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Standing Strong with Union Support

Phyo Sandar Soe

As I sit here in New Zealand, safe from the brutality of Myanmar’s military regime, I consider what brought me here. My escape was not a solitary endeavour, but proof to the strength and solidarity fostered by the international union movement. It is through the solid support of organisations like the NZCTU and UnionAID that I found a safe place to continue the fight for my brothers and sisters back at home.

Before the military coup forced Myanmar into chaos, I, along with many others, was deeply involved in the fight for democracy and human rights. As a trade unionist, my role was clear: to resist oppression on diplomatic, economic, and political fronts. For months, I organised protests, advocating for the rights of workers and the voice of the people.

We were noticed by the junta. Arrest warrants were issued, and the threat of imprisonment was daily. Hiding became a necessity, as the military raided our homes and offices, targeting activists and union leaders. Every day was a battle for survival, with the risk of arrest or worse hanging over our heads.

The international union movement was a beacon of hope. Through their advocacy and support, I was able to find sanctuary in New Zealand, far from the reach of the military junta. The assistance provided by the NZCTU and UnionAID, combined with the compassionate response of the Labour government, saved me from a fate of imprisonment, torture and worse.

Leaving my home is just one part of a larger struggle for democracy and human rights in Myanmar. While I am safe here, my heart aches for my family, friends, colleagues and fellow activists who are trapped in a cycle of violence and oppression. The sacrifices they’ve made continue to remind me to carry on our fight.

Sandar with her two sisters and two nieces. “Even though we all are struggling, we keep smiling to endure all kinds of hardship.”

As a member of the International Labour Organization Governing Body and a representative of CTUM, I am committed to keeping the resistance against oppression. From New Zealand, I advocate for the rights of workers and speak out against the atrocities committed by the military regime. But my work is not done alone; it is a collective effort.

Now, I have a new challenge: the new New Zealand government allowing Myanmar’s military officials in for the ASEAN meeting. This decision flies in the face of everything we stand for – democracy, human rights, and justice. It is a betrayal of the values that New Zealand has championed in the past, the values that brought me here.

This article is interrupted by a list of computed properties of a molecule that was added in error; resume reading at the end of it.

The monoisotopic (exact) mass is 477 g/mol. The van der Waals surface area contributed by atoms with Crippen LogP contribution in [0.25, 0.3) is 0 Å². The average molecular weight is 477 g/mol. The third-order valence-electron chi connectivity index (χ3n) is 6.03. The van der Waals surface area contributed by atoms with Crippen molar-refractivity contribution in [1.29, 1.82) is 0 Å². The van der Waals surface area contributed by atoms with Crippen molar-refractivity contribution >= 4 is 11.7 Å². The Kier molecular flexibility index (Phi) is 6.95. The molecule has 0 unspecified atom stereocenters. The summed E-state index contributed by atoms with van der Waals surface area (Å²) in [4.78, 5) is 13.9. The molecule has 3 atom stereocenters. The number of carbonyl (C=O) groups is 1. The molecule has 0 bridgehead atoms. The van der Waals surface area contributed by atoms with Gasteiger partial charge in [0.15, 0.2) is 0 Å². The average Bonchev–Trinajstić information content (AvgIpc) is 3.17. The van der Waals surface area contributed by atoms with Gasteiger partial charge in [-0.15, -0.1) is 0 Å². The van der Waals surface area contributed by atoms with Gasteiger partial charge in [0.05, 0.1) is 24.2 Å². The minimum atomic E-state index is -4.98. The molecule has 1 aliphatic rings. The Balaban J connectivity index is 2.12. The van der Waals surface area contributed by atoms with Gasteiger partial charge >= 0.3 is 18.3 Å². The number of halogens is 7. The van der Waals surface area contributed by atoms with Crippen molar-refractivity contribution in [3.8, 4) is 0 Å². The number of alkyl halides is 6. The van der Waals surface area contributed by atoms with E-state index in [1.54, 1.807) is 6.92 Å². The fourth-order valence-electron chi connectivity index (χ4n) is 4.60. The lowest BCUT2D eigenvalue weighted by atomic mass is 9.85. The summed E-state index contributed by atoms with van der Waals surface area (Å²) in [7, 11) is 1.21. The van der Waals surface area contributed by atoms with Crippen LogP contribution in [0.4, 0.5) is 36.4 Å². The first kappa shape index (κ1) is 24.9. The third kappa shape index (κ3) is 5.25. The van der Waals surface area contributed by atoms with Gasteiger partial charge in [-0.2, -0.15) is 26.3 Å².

I urge the New Zealand government and ASEAN to reconsider their stance and refuse visas to those responsible for the violence and oppression in Myanmar. By engaging with the military regime, they are legitimising their actions and turning a blind eye to the suffering of the Myanmar people. It is time for action, not empty words or hollow gestures.

Myanmar is counting on the support of the international community to stand up against tyranny and injustice. Together, we must send a clear message that the atrocities committed by the military regime will not be tolerated. I ask you to stand with the people of Myanmar in our fight for freedom and democracy.

This is not just about me or my colleagues – it is about the future of Myanmar and the generations to come. We cannot afford to remain silent in the face of such blatant disregard for human rights. It is time to take a stand and hold those responsible accountable for their actions.

Phyo Sandar Soe

Assistant to the Secretary General of the Confederation of Trade Unions of Myanmar (CTUM)

Beginning her journey as a union organiser and educator, Sandar has steadfastly championed democracy, peace, and most notably, the rights of workers and trade unions.

Her dedication and advocacy have propelled her to the position of Secretary General of the Building and Wood Workers Federation of Myanmar (BWFM). She also serves as a member of the ILO Governing Body and is one of the Deputy Presidents of the 12 million-strong Building and Wood Workers’ International (BWI).